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Yes, You Can Leave Your Kids in the Car for a Few Minutes
Children dying in hot cars: Terrible.
Passersby calling the cops every time they see a kid waiting in a car: Also very bad.
Why? Why shouldn't we all be screaming at the moms and dads who leave their kids in the car while they pick up a pizza or drop off the dry cleaning? After all, that's what the advice-givers are saying to do. "Help us tell more people never to leave their children alone in a car -- even for a minute," begs one website.
Why isn't that a good idea?
Because it fails to take into account the fact that most kids are very safe if left in the car for a short time (certainly a minute!). It's only our "every child is in danger of the worst possible fate, every single second" culture that has us thinking they're not.
Each year, as many of us learned from this heart-wrenching article by Gene Weingarten, 15 to 25 children die from overheating in the car. This year the numbers have been a bit higher. Usually what happens is that a distracted parent forgets that their child is even in the car, and leaves for a long time. Sounds impossible, but obviously it does sometimes happen, to the parent's eternal regret. (By the way, the best advice I heard on this whole topic is to put your bag or briefcase in the back, so you have to look in the back seat -- and notice your kid -- to get it.)
The thing is: Leaving a child all day is quite different from running a quick errand and running out again, which really is safe. Children are not getting snatched out of cars, the way we see on "Law & Order." And most parents are leaving the windows cracked and their errands short. And yet, I keep hearing from parents assailed as child abusers for deciding that they can leave their kids in the car for a few minutes.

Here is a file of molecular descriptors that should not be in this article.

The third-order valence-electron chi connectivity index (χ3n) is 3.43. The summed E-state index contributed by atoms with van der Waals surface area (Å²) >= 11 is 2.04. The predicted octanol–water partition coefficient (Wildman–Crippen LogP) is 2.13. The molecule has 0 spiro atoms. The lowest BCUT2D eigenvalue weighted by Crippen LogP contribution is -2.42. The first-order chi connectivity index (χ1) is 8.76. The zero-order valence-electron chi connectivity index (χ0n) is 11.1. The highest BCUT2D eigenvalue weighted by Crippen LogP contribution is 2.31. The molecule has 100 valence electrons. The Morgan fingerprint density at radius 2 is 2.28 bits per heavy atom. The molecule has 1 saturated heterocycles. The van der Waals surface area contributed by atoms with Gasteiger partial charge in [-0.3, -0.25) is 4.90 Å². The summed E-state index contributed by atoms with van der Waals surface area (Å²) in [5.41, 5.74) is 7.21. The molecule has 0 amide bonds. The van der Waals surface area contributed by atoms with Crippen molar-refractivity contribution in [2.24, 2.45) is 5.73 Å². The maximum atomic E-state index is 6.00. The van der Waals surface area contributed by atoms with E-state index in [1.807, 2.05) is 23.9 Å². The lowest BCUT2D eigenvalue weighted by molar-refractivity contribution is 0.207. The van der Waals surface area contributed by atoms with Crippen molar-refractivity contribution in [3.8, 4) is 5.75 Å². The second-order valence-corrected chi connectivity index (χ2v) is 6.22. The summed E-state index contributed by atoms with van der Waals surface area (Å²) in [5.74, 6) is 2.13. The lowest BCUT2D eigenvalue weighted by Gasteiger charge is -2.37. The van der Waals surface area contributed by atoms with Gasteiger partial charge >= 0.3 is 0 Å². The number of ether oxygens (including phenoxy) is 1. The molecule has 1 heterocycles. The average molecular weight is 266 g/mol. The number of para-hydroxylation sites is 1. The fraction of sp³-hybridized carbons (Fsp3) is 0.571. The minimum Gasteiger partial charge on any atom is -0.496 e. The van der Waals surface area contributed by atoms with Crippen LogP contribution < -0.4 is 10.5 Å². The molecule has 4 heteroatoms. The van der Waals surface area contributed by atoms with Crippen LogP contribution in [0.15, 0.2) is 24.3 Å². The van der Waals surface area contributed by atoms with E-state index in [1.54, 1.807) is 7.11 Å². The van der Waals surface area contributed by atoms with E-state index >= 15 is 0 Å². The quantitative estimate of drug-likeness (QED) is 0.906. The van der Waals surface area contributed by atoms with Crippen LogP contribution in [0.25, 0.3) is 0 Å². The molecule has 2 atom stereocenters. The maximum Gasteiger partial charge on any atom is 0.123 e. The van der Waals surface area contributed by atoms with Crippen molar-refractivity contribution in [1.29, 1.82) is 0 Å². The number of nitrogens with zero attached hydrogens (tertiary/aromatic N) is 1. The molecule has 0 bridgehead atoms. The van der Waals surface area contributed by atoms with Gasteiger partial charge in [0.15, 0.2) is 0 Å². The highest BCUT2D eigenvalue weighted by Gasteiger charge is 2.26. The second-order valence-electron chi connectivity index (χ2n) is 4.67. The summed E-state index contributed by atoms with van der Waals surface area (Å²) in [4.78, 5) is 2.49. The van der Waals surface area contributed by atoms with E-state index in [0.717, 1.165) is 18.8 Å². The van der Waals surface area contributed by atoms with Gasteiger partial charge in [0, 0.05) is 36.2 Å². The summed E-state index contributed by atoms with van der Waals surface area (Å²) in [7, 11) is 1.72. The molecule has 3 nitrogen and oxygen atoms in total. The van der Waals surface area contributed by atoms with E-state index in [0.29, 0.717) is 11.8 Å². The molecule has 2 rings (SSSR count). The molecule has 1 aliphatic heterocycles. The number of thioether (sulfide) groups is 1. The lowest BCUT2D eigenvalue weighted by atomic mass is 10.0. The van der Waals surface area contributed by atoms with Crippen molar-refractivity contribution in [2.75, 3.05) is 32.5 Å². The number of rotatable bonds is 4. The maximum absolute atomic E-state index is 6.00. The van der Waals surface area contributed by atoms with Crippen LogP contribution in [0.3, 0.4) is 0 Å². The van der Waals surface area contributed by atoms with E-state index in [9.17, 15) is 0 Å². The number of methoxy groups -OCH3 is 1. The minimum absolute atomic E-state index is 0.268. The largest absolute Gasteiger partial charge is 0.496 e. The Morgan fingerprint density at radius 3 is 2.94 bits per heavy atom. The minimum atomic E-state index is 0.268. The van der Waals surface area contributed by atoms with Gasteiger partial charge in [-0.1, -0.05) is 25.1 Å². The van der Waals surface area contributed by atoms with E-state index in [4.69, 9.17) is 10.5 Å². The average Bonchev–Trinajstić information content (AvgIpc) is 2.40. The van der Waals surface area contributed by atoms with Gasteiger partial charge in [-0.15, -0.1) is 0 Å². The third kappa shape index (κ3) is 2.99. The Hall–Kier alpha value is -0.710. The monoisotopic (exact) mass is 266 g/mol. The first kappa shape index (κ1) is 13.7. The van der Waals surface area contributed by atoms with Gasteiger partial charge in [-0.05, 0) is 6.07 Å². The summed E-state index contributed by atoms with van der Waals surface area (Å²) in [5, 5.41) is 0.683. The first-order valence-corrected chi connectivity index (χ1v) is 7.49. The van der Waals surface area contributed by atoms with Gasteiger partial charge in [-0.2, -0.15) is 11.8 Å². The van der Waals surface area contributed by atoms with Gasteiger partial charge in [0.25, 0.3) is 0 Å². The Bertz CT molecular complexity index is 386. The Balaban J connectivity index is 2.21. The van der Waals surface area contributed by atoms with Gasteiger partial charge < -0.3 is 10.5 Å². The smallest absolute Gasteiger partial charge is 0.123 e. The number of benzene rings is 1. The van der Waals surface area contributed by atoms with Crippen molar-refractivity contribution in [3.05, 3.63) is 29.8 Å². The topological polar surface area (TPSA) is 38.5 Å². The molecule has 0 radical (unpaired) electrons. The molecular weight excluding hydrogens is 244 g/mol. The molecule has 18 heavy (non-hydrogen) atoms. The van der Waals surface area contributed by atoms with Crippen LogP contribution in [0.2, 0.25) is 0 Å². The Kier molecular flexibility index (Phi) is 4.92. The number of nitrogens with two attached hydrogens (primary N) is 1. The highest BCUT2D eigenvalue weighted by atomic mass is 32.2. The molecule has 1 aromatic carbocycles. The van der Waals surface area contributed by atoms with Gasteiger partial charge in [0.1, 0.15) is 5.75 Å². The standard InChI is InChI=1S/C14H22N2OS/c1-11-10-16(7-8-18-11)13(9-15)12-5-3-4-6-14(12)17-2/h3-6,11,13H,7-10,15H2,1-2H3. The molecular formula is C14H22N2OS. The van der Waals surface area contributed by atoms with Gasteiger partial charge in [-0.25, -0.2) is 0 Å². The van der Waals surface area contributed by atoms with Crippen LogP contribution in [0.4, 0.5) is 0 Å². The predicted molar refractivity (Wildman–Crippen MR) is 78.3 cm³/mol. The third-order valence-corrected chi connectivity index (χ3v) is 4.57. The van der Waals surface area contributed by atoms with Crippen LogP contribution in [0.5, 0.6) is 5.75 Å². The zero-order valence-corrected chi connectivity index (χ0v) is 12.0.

Take this mom, whose 4-year-old son wanted to wait in the car while she dropped off his sister at school: "I got back to the car and a woman I'd never met was screaming at me from down the street."
The next day a state trooper showed up at the mom's house. He told her she was just lucky nothing bad happened.
But that's not luck. Not in a country with more than 40,000,000 kids age 10 and under, many of them in cars every day. Forty million kids x 5 car rides a week = 10,400,000,000 rides, compared with 40 cases of hypothermia. Any death of a child is tragic -- horrible! But the odds were were overwhelmingly in her favor. On top of that she used her own judgment -- knowing her kid and her community -- to decide what she thought was safe. That is not negligence.
Let's stop obsessively second-guessing it.
Related: 'I See You Have a Family Decal on Your Car. Now I Will Kidnap Your Kids!'
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